Using Light Therapy to Help With Dementia
Light therapy seems to be growing in popularity among wellness professionals and for good reason, too. The benefits are vast and varied, ranging from increased energy and better sleep to increased focus and lowered blood pressure. It’s also accessible, noninvasive, safe, and convenient.
But perhaps what’s most exciting about this treatment is that a small number of studies have suggested that using light therapy may be beneficial for people with dementia.
That’s exciting news for caregivers!
It’s typically used in the treatment of seasonal affective disorder (SAD), a form of seasonal depression that occurs during the winter months. So, the exploration of how it could impact older adults who are prone to depression, anxiety, and memory loss was a natural next step in the evolution of light and phototherapy. The results of that exploration have been remarkable.
Let’s take a look at the specifics.
What Is Light Therapy?
Light therapy machines are typically composed of fluorescent lights that simulate sunshine and rest on a reflective metal base. They also have a plastic screen on top to diffuse the light and filter out harmful ultraviolet (UV) rays.
Proper exposure — as outlined by the manufacturer’s recommendations — increases melatonin, serotonin, and vitamin D levels. It’s that proverbial flood of all these “feel good” chemicals that caught the attention of dementia specialists.
Using light therapy, for all its complexities and benefits, is very straightforward. All anyone needs is a light therapy lamp, an outlet, and a little time to spare.
Does Light Therapy Help With Dementia?
Perhaps you’re already familiar with the circadian rhythm — the biological clock that regulates the specific behaviors that operate on a 24-hour cycle. Most notably? Sleep. In simple terms, your circadian rhythm is what tells your brain when you feel tired, energized, and hungry.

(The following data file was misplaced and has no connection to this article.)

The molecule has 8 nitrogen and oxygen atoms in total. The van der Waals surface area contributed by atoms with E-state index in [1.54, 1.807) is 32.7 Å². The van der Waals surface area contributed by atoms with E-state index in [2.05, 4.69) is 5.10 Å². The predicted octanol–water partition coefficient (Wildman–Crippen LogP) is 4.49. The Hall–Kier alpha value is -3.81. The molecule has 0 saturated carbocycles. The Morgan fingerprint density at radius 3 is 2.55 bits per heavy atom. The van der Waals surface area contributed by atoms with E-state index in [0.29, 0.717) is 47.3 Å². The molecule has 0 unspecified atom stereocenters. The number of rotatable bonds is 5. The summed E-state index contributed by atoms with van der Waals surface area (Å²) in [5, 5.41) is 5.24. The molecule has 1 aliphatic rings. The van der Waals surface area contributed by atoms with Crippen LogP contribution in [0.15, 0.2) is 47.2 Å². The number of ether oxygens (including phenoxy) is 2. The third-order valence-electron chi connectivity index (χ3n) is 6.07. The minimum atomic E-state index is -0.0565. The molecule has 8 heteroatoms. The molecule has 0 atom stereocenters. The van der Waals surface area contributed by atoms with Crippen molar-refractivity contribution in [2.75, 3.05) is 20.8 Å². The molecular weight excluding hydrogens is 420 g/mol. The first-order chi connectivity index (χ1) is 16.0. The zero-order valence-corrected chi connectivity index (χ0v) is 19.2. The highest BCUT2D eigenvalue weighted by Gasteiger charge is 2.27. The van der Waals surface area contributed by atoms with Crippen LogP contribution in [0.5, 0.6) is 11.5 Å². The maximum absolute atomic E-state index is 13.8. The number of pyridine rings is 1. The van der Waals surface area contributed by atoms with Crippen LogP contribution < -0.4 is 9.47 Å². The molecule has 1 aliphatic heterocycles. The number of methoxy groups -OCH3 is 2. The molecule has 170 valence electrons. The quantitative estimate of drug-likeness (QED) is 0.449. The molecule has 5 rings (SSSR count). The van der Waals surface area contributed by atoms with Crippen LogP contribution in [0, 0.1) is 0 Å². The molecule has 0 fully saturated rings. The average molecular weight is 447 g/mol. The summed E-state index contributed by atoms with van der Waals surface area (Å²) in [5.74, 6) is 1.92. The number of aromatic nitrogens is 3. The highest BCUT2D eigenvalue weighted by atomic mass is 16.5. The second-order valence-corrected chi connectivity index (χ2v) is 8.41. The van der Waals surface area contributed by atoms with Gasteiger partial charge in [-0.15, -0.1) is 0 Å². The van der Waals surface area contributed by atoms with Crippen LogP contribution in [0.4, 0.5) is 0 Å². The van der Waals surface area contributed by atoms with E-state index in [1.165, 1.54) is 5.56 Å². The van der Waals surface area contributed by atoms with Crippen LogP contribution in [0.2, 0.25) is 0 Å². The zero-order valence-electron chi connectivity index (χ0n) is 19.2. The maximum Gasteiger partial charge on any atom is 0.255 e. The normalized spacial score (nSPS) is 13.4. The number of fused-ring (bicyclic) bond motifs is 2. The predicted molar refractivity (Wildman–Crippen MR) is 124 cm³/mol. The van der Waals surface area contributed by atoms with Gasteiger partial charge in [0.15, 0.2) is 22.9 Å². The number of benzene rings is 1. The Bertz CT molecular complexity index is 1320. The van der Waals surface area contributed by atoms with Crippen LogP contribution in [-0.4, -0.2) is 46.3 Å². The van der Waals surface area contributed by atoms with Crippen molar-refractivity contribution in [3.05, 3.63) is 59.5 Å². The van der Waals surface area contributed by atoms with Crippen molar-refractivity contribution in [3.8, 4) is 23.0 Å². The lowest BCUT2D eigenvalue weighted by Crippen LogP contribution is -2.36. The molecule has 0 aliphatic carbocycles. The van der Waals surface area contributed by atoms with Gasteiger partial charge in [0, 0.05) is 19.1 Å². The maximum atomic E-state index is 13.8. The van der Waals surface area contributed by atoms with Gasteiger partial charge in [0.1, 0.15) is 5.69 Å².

Sometimes, particular disturbances throw everything into chaos. For older adults living with dementia, their symptoms can disrupt their circadian rhythm, which often leads to long, sleepless nights and restless agitation. In most instances, hypnotic medications are prescribed but usually come with adverse side effects like nausea, increased amnesia, and an increased risk of falling.
But it just so happens that light technology might be the answer.
Research shows that light is a powerful cue. Proper exposure both resets the circadian rhythm of melatonin production and inhibits melatonin synthesis, regulating the natural sleep/wake cycle.
One study showed that using light therapy improved sleep disturbance in four participants, all of whom were dementia patients. It’s a small sampling of what could lead to massive breakthroughs in the future.
Another much more extensive study found that timed light therapy can prevent drowsiness during the daytime hours and improve the length and quality of sleep at night.
Additional studies have found that after light therapy sessions, improvements can be seen in energy levels, attention span, mood, and concentration. While promising, these studies are limited and further research may be necessary to support the current findings.
Is Light Therapy Right for Your Loved One?
Light therapy and/or light technology are not considered a cure for dementia, insomnia, or any other health-related issues. However, it’s so safe and convenient that the benefits are well worth any effort to seek treatment. If your loved one is struggling to sleep peacefully and on a regular schedule, light therapy might just help get their circadian rhythm back on track. But there are other things you can do, too.
In addition to light therapy, here are some other trusted ways to help your loved one reset their biological clock:
- Follow a regular sleep schedule
- Make sleeping areas as dark as possible
- Get natural sunlight every day, especially in the morning
- Avoid electronic use at night
The Final Word On Using Light Therapy
Light therapy can help relieve sleep issues associated with insomnia, jet lag, seasonal affective disorder, and depression.
While exposure to bright white full spectrum light (10,000lux) for around 30-60 minutes is a great component of treatment for older adults living with Alzheimer’s or dementia, it isn’t a cure. Patients and caregivers should always combine light therapy with exercise, healthy eating habits, and other forms of treatment (like sensory activities) to get the best results.
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